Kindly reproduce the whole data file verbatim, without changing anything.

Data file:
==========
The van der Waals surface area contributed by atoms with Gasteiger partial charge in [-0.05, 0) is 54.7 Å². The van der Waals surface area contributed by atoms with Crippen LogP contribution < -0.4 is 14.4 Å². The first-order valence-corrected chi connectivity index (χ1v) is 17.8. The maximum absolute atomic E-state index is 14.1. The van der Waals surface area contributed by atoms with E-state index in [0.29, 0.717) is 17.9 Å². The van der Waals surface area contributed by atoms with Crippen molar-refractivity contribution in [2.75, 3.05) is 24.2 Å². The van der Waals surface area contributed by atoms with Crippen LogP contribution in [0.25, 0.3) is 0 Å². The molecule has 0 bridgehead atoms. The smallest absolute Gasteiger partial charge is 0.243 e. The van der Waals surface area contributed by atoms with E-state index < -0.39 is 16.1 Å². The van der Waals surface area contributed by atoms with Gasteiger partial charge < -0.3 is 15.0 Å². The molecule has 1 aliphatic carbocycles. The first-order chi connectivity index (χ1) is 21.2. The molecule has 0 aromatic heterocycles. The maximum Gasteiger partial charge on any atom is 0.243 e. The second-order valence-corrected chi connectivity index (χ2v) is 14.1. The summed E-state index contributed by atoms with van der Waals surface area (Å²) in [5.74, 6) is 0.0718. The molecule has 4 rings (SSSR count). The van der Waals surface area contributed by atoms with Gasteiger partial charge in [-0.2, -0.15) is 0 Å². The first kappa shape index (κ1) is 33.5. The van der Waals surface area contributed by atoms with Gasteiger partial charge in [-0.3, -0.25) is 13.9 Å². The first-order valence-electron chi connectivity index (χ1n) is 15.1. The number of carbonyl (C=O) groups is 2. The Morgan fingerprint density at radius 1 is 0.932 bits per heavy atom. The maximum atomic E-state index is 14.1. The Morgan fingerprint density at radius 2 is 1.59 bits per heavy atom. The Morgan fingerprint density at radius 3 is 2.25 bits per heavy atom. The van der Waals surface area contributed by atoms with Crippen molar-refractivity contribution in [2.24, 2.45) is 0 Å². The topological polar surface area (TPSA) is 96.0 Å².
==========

The van der Waals surface area contributed by atoms with Gasteiger partial charge in [-0.05, 0) is 54.7 Å². The van der Waals surface area contributed by atoms with Crippen LogP contribution < -0.4 is 14.4 Å². The first-order valence-corrected chi connectivity index (χ1v) is 17.8. The maximum absolute atomic E-state index is 14.1. The van der Waals surface area contributed by atoms with E-state index in [0.29, 0.717) is 17.9 Å². The van der Waals surface area contributed by atoms with Crippen molar-refractivity contribution in [2.75, 3.05) is 24.2 Å². The van der Waals surface area contributed by atoms with Crippen LogP contribution in [0.25, 0.3) is 0 Å². The molecule has 0 bridgehead atoms. The smallest absolute Gasteiger partial charge is 0.243 e. The van der Waals surface area contributed by atoms with E-state index < -0.39 is 16.1 Å². The van der Waals surface area contributed by atoms with Gasteiger partial charge < -0.3 is 15.0 Å². The molecule has 1 aliphatic carbocycles. The first-order chi connectivity index (χ1) is 21.2. The molecule has 0 aromatic heterocycles. The maximum Gasteiger partial charge on any atom is 0.243 e. The second-order valence-corrected chi connectivity index (χ2v) is 14.1. The summed E-state index contributed by atoms with van der Waals surface area (Å²) in [5.74, 6) is 0.0718. The molecule has 4 rings (SSSR count). The van der Waals surface area contributed by atoms with Gasteiger partial charge in [-0.2, -0.15) is 0 Å². The first kappa shape index (κ1) is 33.5. The van der Waals surface area contributed by atoms with Gasteiger partial charge in [-0.3, -0.25) is 13.9 Å². The first-order valence-electron chi connectivity index (χ1n) is 15.1. The number of carbonyl (C=O) groups is 2. The Morgan fingerprint density at radius 1 is 0.932 bits per heavy atom. The maximum atomic E-state index is 14.1. The Morgan fingerprint density at radius 2 is 1.59 bits per heavy atom. The Morgan fingerprint density at radius 3 is 2.25 bits per heavy atom. The van der Waals surface area contributed by atoms with Crippen molar-refractivity contribution in [2.24, 2.45) is 0 Å². The topological polar surface area (TPSA) is 96.0 Å².